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Published by the American Society of Agricultural and Biological Engineers, St. Joseph, Michigan

Citation:  Paper number  701P0304,  . (doi: 10.13031/2013.15719)
Authors:   B.R. Hanson, D.M. May
Keywords:   Irrigation, salinity, shallow groundwater, drip irrigation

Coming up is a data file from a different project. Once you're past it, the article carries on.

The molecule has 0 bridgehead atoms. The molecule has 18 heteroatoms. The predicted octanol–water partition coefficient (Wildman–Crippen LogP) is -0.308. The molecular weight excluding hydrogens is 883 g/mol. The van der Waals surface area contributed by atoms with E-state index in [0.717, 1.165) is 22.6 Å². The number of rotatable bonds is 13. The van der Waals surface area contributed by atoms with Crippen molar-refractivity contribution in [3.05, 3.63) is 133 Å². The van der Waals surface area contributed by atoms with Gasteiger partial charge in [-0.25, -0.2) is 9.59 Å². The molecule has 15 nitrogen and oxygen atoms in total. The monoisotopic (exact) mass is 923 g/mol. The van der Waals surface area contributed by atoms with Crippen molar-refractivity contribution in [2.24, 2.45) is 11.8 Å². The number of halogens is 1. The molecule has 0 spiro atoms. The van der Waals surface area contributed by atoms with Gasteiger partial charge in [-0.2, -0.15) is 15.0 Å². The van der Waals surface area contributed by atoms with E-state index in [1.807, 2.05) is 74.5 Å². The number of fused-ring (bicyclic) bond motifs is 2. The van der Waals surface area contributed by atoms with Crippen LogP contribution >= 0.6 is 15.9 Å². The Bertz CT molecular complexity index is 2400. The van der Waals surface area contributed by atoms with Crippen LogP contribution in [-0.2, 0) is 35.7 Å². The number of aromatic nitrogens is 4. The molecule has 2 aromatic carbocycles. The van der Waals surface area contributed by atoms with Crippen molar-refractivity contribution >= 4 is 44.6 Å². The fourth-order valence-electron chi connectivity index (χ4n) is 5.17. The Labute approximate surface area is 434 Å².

No economically, technically, and environmentally feasible drain water disposal method exists for the San Joaquin Valley of California. Thus, the drainage problem of the valley must be addressed through options such as better management of irrigation water to reduce percolation below the root zone, increasing crop water use of the shallow groundwater without any yield reductions, and drainage water reuse for irrigation. One option for improving irrigation water management is to convert from furrow or sprinkler irrigation to drip irrigation. Results of three field-wide comparisons showed yield increases of 12.90 Mg/ha to 22.62 Mg/ha for drip irrigation compared to the sprinkler irrigation with similar amounts of applied water. Solids content of the drip-irrigated processing tomato were acceptable. Response of water table levels during drip irrigation showed that properly managed drip systems could reduce drainage below the root zone. Yields of the drip systems were similar over a range of soil salinity levels in the soil profile. An additional experiment consisting of a worst case scenario of a very shallow ground water and excessive levels of soil salinity showed high tomato yields under drip irrigation with minimal drainage to the shallow ground water and adequate control of salts in the root zone.

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